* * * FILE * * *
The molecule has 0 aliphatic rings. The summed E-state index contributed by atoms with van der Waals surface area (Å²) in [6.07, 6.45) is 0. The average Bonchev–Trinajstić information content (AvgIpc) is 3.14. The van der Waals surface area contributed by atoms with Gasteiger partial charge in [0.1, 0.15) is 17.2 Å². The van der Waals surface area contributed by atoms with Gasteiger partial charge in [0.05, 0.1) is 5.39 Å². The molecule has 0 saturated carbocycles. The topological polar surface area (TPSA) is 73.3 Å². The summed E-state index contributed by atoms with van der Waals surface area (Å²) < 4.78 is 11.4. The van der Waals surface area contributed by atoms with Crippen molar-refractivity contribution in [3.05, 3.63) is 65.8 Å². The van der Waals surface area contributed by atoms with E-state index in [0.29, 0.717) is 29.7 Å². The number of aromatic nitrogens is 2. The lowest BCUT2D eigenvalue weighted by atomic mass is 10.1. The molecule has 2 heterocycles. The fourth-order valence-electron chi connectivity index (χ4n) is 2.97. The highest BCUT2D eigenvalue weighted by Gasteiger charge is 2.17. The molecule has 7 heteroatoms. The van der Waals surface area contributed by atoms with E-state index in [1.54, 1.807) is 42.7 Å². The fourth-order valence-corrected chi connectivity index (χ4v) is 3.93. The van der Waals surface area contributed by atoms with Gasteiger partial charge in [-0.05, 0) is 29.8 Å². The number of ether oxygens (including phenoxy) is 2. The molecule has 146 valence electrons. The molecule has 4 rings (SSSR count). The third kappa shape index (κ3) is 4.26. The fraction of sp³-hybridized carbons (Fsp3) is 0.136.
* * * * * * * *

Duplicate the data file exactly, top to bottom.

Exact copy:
The molecule has 0 aliphatic rings. The summed E-state index contributed by atoms with van der Waals surface area (Å²) in [6.07, 6.45) is 0. The average Bonchev–Trinajstić information content (AvgIpc) is 3.14. The van der Waals surface area contributed by atoms with Gasteiger partial charge in [0.1, 0.15) is 17.2 Å². The van der Waals surface area contributed by atoms with Gasteiger partial charge in [0.05, 0.1) is 5.39 Å². The molecule has 0 saturated carbocycles. The topological polar surface area (TPSA) is 73.3 Å². The summed E-state index contributed by atoms with van der Waals surface area (Å²) < 4.78 is 11.4. The van der Waals surface area contributed by atoms with Crippen molar-refractivity contribution in [3.05, 3.63) is 65.8 Å². The van der Waals surface area contributed by atoms with E-state index in [0.29, 0.717) is 29.7 Å². The number of aromatic nitrogens is 2. The lowest BCUT2D eigenvalue weighted by atomic mass is 10.1. The molecule has 2 heterocycles. The fourth-order valence-electron chi connectivity index (χ4n) is 2.97. The highest BCUT2D eigenvalue weighted by Gasteiger charge is 2.17. The molecule has 7 heteroatoms. The van der Waals surface area contributed by atoms with E-state index in [1.54, 1.807) is 42.7 Å². The fourth-order valence-corrected chi connectivity index (χ4v) is 3.93. The van der Waals surface area contributed by atoms with Gasteiger partial charge in [-0.05, 0) is 29.8 Å². The number of ether oxygens (including phenoxy) is 2. The molecule has 146 valence electrons. The molecule has 4 rings (SSSR count). The third kappa shape index (κ3) is 4.26. The fraction of sp³-hybridized carbons (Fsp3) is 0.136.